Nine Rupees an Hour a book by Aparna Kartihayen

Nine Rupees an Hour: Disappearing Livelihoods of Tamil Nadu

Why I Picked This Book?

Beautiful cover picture with a thought provoking title is what made me pick this book up for a read. The title “Nine Rupees an Hour” made me pause and think, can this really be? The book is written by Aparna Karthikayen, who is an Independent Journalist. She works with various media houses including PARI – People’s Archive of Rural India founded by P. Sainath, a well respected journalist. And as most of you would agree that any creative/journalistic association with P.Sainath is an endorsement. So, I picked up the book and took a plunge and I am glad that I did.

The Book

The Introduction of the book starts with a quote of famous Tamil writer Cho Dharman, which essentially covers the theme of the book.

“When a livelihood dies a way of life vanishes; and the language too is diminished.” – Cho Dharman

Each essay captures the daily lives of the rural people of Tamil Nadu along with the unique and sometime rare professions these people are into. The author gives you a peek into the world of these people through the story of –

  • a Nadasawaram maker,
  • a plam tree climber,
  • a folk dancer,
  • a sickle maker,
  • a weaver Kanchipuram sarees and thousands of design hand made by him.

And many more such stories. All the essays bring forth a stark reality of the inequality that exists in our country about which most of the urban population doesn’t even know. Each essay highlights the challenges people are facing in the wake of the traditional occupations being vanished either due to technological disruption or due to sheer bad policy decisions. One will feel sad and enraged by the fact that after spending eleven hours some people don’t even earn hundred rupees a day. Equally frustrating is the government and general apathy towards the overall rural agrarian distress.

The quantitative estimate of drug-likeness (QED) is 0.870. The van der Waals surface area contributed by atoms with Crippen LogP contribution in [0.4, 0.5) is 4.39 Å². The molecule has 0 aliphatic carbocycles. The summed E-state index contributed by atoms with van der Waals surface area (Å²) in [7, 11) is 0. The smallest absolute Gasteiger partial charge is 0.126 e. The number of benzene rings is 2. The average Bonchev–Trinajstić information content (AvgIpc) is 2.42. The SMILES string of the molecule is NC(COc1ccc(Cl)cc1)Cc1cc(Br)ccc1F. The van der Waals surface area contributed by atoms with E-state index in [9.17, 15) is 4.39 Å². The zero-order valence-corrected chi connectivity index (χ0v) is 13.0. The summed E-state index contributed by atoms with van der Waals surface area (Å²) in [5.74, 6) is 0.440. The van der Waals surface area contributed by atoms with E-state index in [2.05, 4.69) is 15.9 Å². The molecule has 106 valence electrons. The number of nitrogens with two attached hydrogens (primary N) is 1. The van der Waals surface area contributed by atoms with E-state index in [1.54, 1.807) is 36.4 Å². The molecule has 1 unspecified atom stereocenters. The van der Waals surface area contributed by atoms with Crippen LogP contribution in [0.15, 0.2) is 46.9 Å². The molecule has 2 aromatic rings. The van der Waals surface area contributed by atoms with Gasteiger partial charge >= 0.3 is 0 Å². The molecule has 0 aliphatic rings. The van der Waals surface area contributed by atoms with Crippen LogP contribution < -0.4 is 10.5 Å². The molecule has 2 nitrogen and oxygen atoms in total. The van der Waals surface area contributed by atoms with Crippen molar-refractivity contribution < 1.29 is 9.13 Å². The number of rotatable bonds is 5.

The book also dwells on the overall agrarian crisis that the rural Tamil Nadu is facing. As in one of the story a man tells the author –

“It’s nearly impossible to be a full-time farmer and make enough money”

Like this you will find several stories where people are forced out of agriculture and other traditional jobs due to various factors, the primary one being bad policy decisions. And owing to this reason the coming generation don’t want to pursue the traditional or family jobs, causing a large scale migration to urban India. 

Language and Readability

The language is simple and easy to understand barring few Tamil words for which one might refer to internet. The author has done a lot of research for the essays and it shows when you read the book. The thing that I like most about the book is how brilliantly the author has weaved the essays into beautiful story telling. As you read each essay/story you feel as if you are transported among the people whose story she is telling.

About The Author

Aparna writes for The Hindu, PARI – People’s Archive of Rural India, The Wire, Scroll, Caravan and other media outlets. Aparna was awarded the 2015 National Media Award by the National Foundation for India for her work on “Vanishing livelihoods of rural Tamil Nadu”. In 2018, she authored a children’s book each for Pratham Books and Karadi Tales. 

Our Recommendation

Must Read for all, especially if you like Non-Fiction. This book is a portal between the urban and rural India, if you go through it, you will come out more informed and maybe more compassionate.

Want to read the book? click on the link below to get your own copy.

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